Nepali villager Sunita Magar thought she was heading to a safe factory job in Kuwait, but only when she landed in Damascus did she realise “something had gone very wrong”.
Frequently beaten with a baton and given only one meal a day, Magar says she spent 13 months working as a maid for a Syrian household and pleading to be allowed to go home.
“I was just in shock, I couldn’t stop crying,” the single mother-of-two says.
Magar is among scores of poor Nepali and Bangladeshi women who travelled to the Middle East on the promise of a good job, only to be trafficked into Syria, wracked by five years of civil war.
Nepal’s top diplomat in the region said nationals from the Philippines, Indonesia and other countries, which, like Nepal and Bangladesh, have large migrant labour populations, stopped working in Syria because of the dangers involved.
“Since then traffickers have been targeting Nepalis,” said Kaushal Kishor Ray, head of Nepal’s diplomatic mission based in Cairo.
“The numbers have gone up hugely in recent years, we estimate there must be around 500 Nepali women in Syria,” Ray told AFP.
In nearby Bangladesh, Shahinoor Begum lies in a Dhaka hospital bed recovering from her seven-month ordeal after being trafficked into Syria as a sex slave.
“I was sold to a Syrian man who tortured and raped me every day, sometimes along with his friends,” Begum, also a single mother-of-two, said.
“I begged for mercy, but they didn’t have any. Instead they used to beat me so badly that I broke my arms,” she told AFP.
Accompanied by labour agents, the 28-year-old and several other women left Bangladesh on the promise of working as maids in Jordan.
But they too were taken to Syria, where fighting between the regime and rebel forces has left more than 260,000 dead and displaced more than half the population.
Begum eventually developed kidney disease, prompting traffickers to contact her ageing mother to demand money for her safe return home.
Lieutenant Colonel Golam Sarwar said his team from Bangladesh’s elite Rapid Action Battalion are investigating her case and two others — although families of 43 other women have lodged similar complaints.
“Bangladesh is apparently a soft target for the traffickers,” Sarwar says.
Criminal networks target nationals from Nepal and Bangladesh in part because their governments have little diplomatic influence in the region and no embassy in Syria.
A Nepal government ban on migrant workers travelling to Syria has failed to stop the traffickers, an International Labour Organization (ILO) official said.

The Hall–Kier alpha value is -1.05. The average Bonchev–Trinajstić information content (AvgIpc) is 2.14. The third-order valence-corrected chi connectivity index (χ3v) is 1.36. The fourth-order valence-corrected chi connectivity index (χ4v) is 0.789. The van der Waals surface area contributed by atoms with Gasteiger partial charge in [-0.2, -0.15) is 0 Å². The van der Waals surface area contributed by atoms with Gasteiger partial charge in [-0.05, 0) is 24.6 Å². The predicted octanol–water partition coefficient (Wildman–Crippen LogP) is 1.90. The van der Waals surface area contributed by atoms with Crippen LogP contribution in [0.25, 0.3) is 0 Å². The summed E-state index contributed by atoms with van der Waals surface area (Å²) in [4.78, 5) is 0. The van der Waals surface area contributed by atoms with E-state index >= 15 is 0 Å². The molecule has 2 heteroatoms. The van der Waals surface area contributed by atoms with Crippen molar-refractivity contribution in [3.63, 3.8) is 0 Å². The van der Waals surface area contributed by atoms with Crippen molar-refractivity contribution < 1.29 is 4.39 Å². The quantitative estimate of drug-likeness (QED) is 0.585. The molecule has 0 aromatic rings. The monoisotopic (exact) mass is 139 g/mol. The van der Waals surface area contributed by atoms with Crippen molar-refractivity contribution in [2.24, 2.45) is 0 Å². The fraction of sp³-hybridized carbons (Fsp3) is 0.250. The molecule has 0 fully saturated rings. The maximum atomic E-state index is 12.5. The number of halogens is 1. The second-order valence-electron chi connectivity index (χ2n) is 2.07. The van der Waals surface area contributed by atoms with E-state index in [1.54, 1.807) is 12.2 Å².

“Nepal’s government thinks a ban is the easiest solution, it basically allows them to wipe their hands of the issue,” said Bharati Pokharel, ILO national project coordinator in Kathmandu.
“India has much more diplomatic clout than Nepal or Bangladesh and traffickers are aware of this. They know Nepal is weak and that they will face no legal action for their activities,” Pokharel says.
Illiterate, trusting and desperate to dig herself out of poverty, Magar didn’t hesitate when a labour broker approached her with a promise of a well-paid job in Kuwait. The 23-year-old says she didn’t realise she had been duped until the plane landed in Damascus.
“I was always exhausted, always hungry, always afraid,” Magar said of working 20 hours a day for no pay and sleeping on her employer’s penthouse balcony.
At night, she listened to Nepali songs to try to drown out occasional sounds of gunfire and bombs and chase away thoughts of suicide.
When a massive earthquake hit Nepal last April, Magar stepped up pleas to her employers, who had confiscated her passport, to return home.
They contacted the broker who then demanded payment from Magar’s family to ensure her release. Her mother then highlighted the case to local newspapers, kicking off a social media campaign. Expat Nepalis as far afield as Finland and Hong Kong raised $3,800 to pay off her employers.
Magar, who finally arrived in Kathmandu in August, counts herself among the lucky few to have escaped.
Rohit Kumar Neupane’s aunt was trafficked to Damascus last spring. She alerted her family via Facebook a few months later, prompting Neupane to repeatedly seek help from government officials without success.
A foreign ministry official said Neupane’s request had been forwarded to its overworked embassy in Cairo, which covers nine countries including Syria.
“Frankly, we are not in a position to manage these cases from Cairo…what we need is precautionary action to prevent them from coming to Syria in the first place,” said diplomat Ray.
But an apparent nexus between local labour brokers involved in trafficking and corrupt Nepali officials means they operate freely, according to experts.
“Even in the rare instance that a case is filed, it will just drag on with no possibility of resolution or a guilty verdict,” said Krishna Gurung, project coordinator at Kathmandu’s Pourakhi emergency shelter house for female migrant workers.
In her village of Murali Bhanjyang in central Nepal, Magar has little hope of seeing the traffickers brought to justice.
“I still have nightmares about that time…I start crying in my sleep,” she said.
“Sometimes it feels like none of this is real, like I am back on that balcony in Syria, dreaming of Nepal.”